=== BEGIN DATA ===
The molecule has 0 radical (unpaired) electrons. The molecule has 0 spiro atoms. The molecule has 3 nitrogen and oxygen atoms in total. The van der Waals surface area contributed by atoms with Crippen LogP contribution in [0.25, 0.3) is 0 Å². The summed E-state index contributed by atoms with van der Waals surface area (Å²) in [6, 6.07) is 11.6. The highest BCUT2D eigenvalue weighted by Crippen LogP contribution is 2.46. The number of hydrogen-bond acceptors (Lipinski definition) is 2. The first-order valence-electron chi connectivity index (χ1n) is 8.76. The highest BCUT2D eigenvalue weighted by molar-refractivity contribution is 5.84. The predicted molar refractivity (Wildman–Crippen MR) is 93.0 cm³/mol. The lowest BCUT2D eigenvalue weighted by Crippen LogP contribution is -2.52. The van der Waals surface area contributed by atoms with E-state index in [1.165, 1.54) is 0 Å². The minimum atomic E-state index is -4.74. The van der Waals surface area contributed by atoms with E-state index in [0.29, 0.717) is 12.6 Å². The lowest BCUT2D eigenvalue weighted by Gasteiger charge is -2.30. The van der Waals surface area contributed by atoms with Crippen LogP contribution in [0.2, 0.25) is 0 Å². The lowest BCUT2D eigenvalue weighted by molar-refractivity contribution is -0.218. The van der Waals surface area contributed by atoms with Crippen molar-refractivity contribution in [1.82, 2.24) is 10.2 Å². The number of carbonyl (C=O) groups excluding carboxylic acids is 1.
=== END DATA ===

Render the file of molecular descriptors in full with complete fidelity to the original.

The molecule has 0 radical (unpaired) electrons. The molecule has 0 spiro atoms. The molecule has 3 nitrogen and oxygen atoms in total. The van der Waals surface area contributed by atoms with Crippen LogP contribution in [0.25, 0.3) is 0 Å². The summed E-state index contributed by atoms with van der Waals surface area (Å²) in [6, 6.07) is 11.6. The highest BCUT2D eigenvalue weighted by Crippen LogP contribution is 2.46. The number of hydrogen-bond acceptors (Lipinski definition) is 2. The first-order valence-electron chi connectivity index (χ1n) is 8.76. The highest BCUT2D eigenvalue weighted by molar-refractivity contribution is 5.84. The predicted molar refractivity (Wildman–Crippen MR) is 93.0 cm³/mol. The lowest BCUT2D eigenvalue weighted by Crippen LogP contribution is -2.52. The van der Waals surface area contributed by atoms with E-state index in [1.165, 1.54) is 0 Å². The minimum atomic E-state index is -4.74. The van der Waals surface area contributed by atoms with E-state index in [0.29, 0.717) is 12.6 Å². The lowest BCUT2D eigenvalue weighted by Gasteiger charge is -2.30. The van der Waals surface area contributed by atoms with Crippen LogP contribution in [0.2, 0.25) is 0 Å². The lowest BCUT2D eigenvalue weighted by molar-refractivity contribution is -0.218. The van der Waals surface area contributed by atoms with Crippen molar-refractivity contribution in [1.82, 2.24) is 10.2 Å². The number of carbonyl (C=O) groups excluding carboxylic acids is 1.